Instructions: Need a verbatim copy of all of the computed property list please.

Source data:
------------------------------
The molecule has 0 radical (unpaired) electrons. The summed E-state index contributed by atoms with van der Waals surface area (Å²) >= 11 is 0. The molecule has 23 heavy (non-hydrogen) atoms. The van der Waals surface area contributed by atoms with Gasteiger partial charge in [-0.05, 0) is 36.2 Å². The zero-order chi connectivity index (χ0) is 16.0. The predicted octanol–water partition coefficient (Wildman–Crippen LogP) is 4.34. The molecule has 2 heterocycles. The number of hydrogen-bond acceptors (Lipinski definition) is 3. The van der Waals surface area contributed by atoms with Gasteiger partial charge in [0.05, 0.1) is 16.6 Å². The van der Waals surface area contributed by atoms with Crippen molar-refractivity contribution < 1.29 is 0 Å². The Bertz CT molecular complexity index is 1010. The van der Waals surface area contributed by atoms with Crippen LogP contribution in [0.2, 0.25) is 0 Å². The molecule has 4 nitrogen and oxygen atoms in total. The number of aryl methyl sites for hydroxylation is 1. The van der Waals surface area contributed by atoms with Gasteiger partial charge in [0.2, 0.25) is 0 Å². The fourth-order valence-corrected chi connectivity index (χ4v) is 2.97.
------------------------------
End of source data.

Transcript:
The molecule has 0 radical (unpaired) electrons. The summed E-state index contributed by atoms with van der Waals surface area (Å²) >= 11 is 0. The molecule has 23 heavy (non-hydrogen) atoms. The van der Waals surface area contributed by atoms with Gasteiger partial charge in [-0.05, 0) is 36.2 Å². The zero-order chi connectivity index (χ0) is 16.0. The predicted octanol–water partition coefficient (Wildman–Crippen LogP) is 4.34. The molecule has 2 heterocycles. The number of hydrogen-bond acceptors (Lipinski definition) is 3. The van der Waals surface area contributed by atoms with Gasteiger partial charge in [0.05, 0.1) is 16.6 Å². The van der Waals surface area contributed by atoms with Crippen molar-refractivity contribution < 1.29 is 0 Å². The Bertz CT molecular complexity index is 1010. The van der Waals surface area contributed by atoms with Crippen LogP contribution in [0.2, 0.25) is 0 Å². The molecule has 4 nitrogen and oxygen atoms in total. The number of aryl methyl sites for hydroxylation is 1. The van der Waals surface area contributed by atoms with Gasteiger partial charge in [0.2, 0.25) is 0 Å². The fourth-order valence-corrected chi connectivity index (χ4v) is 2.97.